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History of Latin America
Gustavo L. Paz 1. Based on Scales of Global History dossier, this article criticizes the silences of Global History in terms of Latin American history, and reflects upon the question of how to include this history on that approach. Three of the six papers included in the dossier on Global History published in this issue of Almanack are related to Latin America. In his article on the settlement of a Mennonite community in Paraguay in the first decades of the twentieth century, Benjamin Goossen argues that their establishment in the Chaco area derives from the Mennonites' desire to retreat to an isolated region as well as from a discourse related to building a "state within a state" brought from their original settlements in North America and Eastern Europe. Two other articles deal with Latin American issues somewhat more loosely. Pepjin Brandon argues successfully that the anti-slavery push in the Netherlands was curtailed by a conservative lobby in Parliament which managed to stop any initiative towards abolition of slavery at the turn of the eighteenth century.
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breastfeeding and going back to work
On the 12th of October , Columbus, with his three caravels, set foot on American soil and this upset the Portuguese who forced through the Treaty of Tordesillas which divided the new territories between both powers. The Spanish language absorbed hundreds of Aztec words such as coyote, tomato or chocolate. Francisco Pizarro, the other great conqueror, started the conquest of the huge Inca Empire whose centre would be Peru nowadays in , taking advantage of a civil war between its leaders, the brothers Huascar and Atahualpa.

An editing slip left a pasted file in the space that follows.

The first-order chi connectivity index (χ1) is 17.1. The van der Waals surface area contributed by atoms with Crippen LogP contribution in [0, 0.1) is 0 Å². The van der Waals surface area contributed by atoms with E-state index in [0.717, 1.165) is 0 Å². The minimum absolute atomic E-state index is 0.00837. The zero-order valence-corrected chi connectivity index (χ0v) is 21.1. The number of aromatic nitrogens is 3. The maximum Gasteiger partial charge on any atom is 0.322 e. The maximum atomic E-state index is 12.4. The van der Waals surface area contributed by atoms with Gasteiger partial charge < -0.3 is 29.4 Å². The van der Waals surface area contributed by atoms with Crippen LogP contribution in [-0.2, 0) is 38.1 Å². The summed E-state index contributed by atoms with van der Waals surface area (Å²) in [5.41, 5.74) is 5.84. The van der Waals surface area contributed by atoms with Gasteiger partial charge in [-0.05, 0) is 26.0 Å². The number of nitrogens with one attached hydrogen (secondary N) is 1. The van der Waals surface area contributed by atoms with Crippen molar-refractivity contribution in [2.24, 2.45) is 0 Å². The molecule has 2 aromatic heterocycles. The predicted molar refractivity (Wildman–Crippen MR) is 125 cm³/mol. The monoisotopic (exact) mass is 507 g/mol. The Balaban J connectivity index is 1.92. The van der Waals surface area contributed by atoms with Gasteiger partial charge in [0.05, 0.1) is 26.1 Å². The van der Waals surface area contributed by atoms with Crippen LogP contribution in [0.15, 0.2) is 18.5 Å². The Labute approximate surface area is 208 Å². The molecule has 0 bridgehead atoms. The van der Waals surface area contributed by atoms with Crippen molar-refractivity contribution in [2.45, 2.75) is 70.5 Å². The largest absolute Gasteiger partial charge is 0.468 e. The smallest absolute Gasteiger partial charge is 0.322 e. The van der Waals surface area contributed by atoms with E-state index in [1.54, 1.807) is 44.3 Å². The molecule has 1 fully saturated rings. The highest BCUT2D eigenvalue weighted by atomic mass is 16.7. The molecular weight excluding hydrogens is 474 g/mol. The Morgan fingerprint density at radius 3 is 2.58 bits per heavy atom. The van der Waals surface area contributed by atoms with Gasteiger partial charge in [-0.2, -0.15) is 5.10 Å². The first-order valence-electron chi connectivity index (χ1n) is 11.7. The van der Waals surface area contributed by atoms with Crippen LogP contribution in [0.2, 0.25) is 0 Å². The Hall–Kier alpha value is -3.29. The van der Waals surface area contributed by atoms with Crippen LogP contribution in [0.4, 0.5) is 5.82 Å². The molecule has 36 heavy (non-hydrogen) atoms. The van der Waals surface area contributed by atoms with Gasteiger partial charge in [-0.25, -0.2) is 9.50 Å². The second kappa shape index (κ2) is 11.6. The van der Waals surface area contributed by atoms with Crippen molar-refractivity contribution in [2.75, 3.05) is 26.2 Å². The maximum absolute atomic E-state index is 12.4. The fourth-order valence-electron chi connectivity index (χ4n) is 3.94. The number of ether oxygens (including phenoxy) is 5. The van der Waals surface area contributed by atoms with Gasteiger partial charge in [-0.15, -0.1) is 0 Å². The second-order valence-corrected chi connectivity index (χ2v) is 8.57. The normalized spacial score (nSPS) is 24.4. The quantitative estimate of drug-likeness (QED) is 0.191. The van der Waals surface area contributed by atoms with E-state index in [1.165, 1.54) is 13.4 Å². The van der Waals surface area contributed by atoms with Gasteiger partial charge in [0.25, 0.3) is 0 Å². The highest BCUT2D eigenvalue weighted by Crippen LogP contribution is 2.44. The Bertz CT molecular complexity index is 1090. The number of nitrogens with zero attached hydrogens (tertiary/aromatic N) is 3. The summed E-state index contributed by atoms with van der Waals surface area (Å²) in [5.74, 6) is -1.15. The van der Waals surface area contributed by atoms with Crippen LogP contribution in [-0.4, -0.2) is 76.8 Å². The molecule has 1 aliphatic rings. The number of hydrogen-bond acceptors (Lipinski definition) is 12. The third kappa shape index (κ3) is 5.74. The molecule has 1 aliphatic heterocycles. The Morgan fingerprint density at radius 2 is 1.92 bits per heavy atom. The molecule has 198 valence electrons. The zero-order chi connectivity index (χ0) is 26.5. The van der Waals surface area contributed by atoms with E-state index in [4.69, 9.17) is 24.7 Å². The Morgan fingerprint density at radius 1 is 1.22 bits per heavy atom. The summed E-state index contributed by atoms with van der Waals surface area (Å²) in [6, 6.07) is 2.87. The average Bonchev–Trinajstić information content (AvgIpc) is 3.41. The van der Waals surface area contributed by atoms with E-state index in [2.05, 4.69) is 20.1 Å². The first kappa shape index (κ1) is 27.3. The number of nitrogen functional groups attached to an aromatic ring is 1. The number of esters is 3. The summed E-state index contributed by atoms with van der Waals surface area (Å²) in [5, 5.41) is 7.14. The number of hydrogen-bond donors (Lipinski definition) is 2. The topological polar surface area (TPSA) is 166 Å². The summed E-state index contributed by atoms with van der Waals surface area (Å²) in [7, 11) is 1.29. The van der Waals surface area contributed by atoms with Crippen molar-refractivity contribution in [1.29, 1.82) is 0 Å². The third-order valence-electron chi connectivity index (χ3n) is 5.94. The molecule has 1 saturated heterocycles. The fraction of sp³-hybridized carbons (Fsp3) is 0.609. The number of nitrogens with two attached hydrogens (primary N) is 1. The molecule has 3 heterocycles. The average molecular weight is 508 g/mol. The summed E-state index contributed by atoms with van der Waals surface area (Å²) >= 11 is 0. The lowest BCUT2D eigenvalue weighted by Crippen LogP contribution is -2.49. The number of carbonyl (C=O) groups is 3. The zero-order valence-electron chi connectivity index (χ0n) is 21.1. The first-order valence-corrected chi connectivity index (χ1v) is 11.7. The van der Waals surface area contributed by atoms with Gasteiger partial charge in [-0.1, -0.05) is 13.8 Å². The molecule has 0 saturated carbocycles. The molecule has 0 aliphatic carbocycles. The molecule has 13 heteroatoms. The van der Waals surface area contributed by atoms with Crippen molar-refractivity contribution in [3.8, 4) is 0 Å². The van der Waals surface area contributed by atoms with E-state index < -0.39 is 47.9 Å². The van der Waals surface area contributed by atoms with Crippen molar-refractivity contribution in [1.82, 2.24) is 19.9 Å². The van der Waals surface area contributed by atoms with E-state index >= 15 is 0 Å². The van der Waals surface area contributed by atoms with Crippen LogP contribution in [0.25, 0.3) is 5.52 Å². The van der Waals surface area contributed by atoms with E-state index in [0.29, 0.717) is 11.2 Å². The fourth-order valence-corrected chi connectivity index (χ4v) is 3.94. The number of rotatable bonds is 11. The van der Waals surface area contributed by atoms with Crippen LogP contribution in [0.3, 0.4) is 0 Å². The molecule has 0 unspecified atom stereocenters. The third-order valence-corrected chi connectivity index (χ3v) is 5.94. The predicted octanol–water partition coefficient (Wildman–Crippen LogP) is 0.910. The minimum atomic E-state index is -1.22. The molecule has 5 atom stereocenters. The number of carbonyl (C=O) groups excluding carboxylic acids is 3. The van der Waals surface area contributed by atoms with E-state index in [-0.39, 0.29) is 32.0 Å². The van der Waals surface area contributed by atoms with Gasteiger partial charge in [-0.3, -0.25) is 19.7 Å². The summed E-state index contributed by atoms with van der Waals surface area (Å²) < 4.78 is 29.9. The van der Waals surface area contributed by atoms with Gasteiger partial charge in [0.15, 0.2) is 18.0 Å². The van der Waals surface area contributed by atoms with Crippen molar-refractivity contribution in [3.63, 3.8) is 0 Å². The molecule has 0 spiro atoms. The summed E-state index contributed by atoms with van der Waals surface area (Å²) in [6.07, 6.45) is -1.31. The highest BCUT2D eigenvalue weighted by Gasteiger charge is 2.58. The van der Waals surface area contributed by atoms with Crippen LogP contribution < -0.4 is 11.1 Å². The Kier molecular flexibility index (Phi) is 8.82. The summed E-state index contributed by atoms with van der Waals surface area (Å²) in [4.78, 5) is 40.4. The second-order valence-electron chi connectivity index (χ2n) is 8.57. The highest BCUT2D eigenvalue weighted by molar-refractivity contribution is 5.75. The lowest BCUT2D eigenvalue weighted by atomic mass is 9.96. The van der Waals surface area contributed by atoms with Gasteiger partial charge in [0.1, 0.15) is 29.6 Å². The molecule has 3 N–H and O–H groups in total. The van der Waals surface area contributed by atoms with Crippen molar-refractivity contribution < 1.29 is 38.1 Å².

History of Latin America , history of the region from the pre-Columbian period and including colonization by the Spanish and Portuguese beginning in the 15th century, the 19th-century wars of independence, and developments to the end of the 20th century. Latin America is generally understood to consist of the entire continent of South America in addition to Mexico , Central America , and the islands of the Caribbean whose inhabitants speak a Romance language. The peoples of this large area shared the experience of conquest and colonization by the Spaniards and Portuguese from the late 15th through the 18th century as well as movements of independence from Spain and Portugal in the early 19th century. Even since independence, many of the various nations have experienced similar trends, and they have some awareness of a common heritage. However, there are also enormous differences between them. Not only do the people live in a large number of independent units, but the geography and climate of their countries vary immensely. Since the Spanish and Portuguese element looms so large in the history of the region, it is sometimes proposed that Iberoamerica would be a better term than Latin America.